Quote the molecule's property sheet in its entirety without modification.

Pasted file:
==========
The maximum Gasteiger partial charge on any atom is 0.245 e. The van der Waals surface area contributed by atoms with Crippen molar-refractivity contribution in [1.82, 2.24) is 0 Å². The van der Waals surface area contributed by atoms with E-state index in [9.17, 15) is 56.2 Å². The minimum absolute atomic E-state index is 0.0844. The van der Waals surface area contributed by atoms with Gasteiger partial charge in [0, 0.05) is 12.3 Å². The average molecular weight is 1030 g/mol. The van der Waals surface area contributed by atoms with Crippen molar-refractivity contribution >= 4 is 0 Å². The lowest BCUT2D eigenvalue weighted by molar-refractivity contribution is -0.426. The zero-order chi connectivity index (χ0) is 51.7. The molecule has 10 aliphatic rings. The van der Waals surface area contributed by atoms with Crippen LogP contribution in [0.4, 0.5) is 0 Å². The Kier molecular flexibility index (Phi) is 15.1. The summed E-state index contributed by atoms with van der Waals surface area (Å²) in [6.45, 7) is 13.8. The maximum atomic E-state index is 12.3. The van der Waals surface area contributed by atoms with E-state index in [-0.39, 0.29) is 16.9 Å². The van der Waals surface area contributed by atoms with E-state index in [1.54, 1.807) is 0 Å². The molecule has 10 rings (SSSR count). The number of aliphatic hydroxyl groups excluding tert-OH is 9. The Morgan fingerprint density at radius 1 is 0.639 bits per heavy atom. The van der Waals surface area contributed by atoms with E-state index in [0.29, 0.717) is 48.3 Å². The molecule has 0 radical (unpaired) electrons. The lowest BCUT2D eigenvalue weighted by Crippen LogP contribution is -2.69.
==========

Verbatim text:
The maximum Gasteiger partial charge on any atom is 0.245 e. The van der Waals surface area contributed by atoms with Crippen molar-refractivity contribution in [1.82, 2.24) is 0 Å². The van der Waals surface area contributed by atoms with E-state index in [9.17, 15) is 56.2 Å². The minimum absolute atomic E-state index is 0.0844. The van der Waals surface area contributed by atoms with Gasteiger partial charge in [0, 0.05) is 12.3 Å². The average molecular weight is 1030 g/mol. The van der Waals surface area contributed by atoms with Crippen molar-refractivity contribution >= 4 is 0 Å². The lowest BCUT2D eigenvalue weighted by molar-refractivity contribution is -0.426. The zero-order chi connectivity index (χ0) is 51.7. The molecule has 10 aliphatic rings. The van der Waals surface area contributed by atoms with Crippen LogP contribution in [0.4, 0.5) is 0 Å². The Kier molecular flexibility index (Phi) is 15.1. The summed E-state index contributed by atoms with van der Waals surface area (Å²) in [6.45, 7) is 13.8. The maximum atomic E-state index is 12.3. The van der Waals surface area contributed by atoms with E-state index in [-0.39, 0.29) is 16.9 Å². The van der Waals surface area contributed by atoms with E-state index in [1.54, 1.807) is 0 Å². The molecule has 10 rings (SSSR count). The number of aliphatic hydroxyl groups excluding tert-OH is 9. The Morgan fingerprint density at radius 1 is 0.639 bits per heavy atom. The van der Waals surface area contributed by atoms with E-state index in [0.29, 0.717) is 48.3 Å². The molecule has 0 radical (unpaired) electrons. The lowest BCUT2D eigenvalue weighted by Crippen LogP contribution is -2.69.